A team of experts and conservationists from Chester zoo have been on a fact-finding expedition to Ecuador, and they sent back some amazing pictures. Check them out!
A team from Chester Zoo have travelled to the Cerro Blanco forest in south west Ecuador to survey the area's biodiversity. Using remotely-operated cameras and field observations they recorded hundreds of plant and animal species across 30km of forest trails, including this barred forest falcon.
This Guayaquil squirrel is one of the city's namesakes. Along with the rare parrot of Guayaquil, an endangered subspecies of the great green macaw, it has been adopted as the symbol of the city.
The forest reserve has been protected since the 1990s and is listed as one of the country's 'important bird areas'. Nine globally threatened species of bird are found in the area which is home to 221 bird species in total, including this Ecuadorian trogon.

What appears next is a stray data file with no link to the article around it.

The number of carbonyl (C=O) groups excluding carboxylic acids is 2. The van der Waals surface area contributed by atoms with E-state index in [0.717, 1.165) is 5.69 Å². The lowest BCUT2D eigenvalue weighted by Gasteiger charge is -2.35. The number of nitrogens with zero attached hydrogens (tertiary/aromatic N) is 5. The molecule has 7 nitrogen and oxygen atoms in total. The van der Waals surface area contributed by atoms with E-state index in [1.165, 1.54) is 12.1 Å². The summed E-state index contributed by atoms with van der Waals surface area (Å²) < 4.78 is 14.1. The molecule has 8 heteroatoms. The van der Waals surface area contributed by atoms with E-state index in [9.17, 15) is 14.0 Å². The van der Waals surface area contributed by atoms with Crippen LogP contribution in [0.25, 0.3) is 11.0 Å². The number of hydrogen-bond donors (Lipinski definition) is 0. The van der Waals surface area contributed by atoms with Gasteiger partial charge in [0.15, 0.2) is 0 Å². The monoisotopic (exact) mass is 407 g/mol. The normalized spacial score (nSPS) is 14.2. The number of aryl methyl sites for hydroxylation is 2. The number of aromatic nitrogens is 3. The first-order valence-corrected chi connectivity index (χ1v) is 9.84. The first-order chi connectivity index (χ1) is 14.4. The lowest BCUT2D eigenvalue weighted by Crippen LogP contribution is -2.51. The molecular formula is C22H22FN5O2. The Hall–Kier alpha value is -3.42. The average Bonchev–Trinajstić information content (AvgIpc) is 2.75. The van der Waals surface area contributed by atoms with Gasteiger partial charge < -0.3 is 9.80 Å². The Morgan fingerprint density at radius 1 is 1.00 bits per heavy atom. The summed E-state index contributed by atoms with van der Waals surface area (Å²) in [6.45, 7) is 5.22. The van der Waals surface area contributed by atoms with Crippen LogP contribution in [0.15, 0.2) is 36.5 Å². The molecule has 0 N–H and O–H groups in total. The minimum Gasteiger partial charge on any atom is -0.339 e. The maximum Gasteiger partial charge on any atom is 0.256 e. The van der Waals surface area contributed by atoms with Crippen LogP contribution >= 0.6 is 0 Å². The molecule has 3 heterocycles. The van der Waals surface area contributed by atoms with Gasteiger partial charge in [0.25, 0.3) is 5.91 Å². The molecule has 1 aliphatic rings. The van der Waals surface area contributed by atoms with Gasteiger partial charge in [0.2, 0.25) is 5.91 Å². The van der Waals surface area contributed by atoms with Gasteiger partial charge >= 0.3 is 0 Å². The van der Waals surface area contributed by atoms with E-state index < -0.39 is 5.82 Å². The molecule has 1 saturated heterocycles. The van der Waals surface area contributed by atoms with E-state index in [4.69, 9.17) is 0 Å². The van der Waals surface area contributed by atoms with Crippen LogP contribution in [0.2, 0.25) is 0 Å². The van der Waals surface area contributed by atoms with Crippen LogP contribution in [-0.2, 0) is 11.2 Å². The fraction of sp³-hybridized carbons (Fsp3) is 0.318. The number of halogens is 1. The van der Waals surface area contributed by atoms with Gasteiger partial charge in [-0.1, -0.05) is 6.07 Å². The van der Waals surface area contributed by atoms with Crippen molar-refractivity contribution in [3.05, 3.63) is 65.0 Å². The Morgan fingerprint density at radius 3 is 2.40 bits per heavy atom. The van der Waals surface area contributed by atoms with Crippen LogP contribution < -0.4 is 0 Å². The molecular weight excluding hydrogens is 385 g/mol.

The forest includes part of the Ecuadorian coastline where many species, such as this swimming crab, live in the mangroves. It uses its flattened legs as paddles to propel itself through the water.
Twenty-one bat species roost in Cerro Blanco, including Pallas's long-tongued bat (pictured). This small species feeds on nectar and weighs an average of just 9.6g.
This little beast is known as a purplebloom or pinkbloom tarantula. When they are young they start out with the orange and black markings and become either brown or purple and pink as an adult.
This is a giant mesquite bug and it's from the Coreidae family. The males of these large leaf-footed bugs have extra-large hind legs featuring bumps and spines whereas the females’ are thin and smooth.
Green iguanas use ‘head bobs’ in a variety of ways, such as greeting another iguana or to court a possible mate. The frequency and number of head bobs have particular meanings to other iguanas.
This is a mantled howler monkey, it's one of the largest Central and South American monkeys. Howlers are the only New World primates which regularly eat mature leaves in their diet.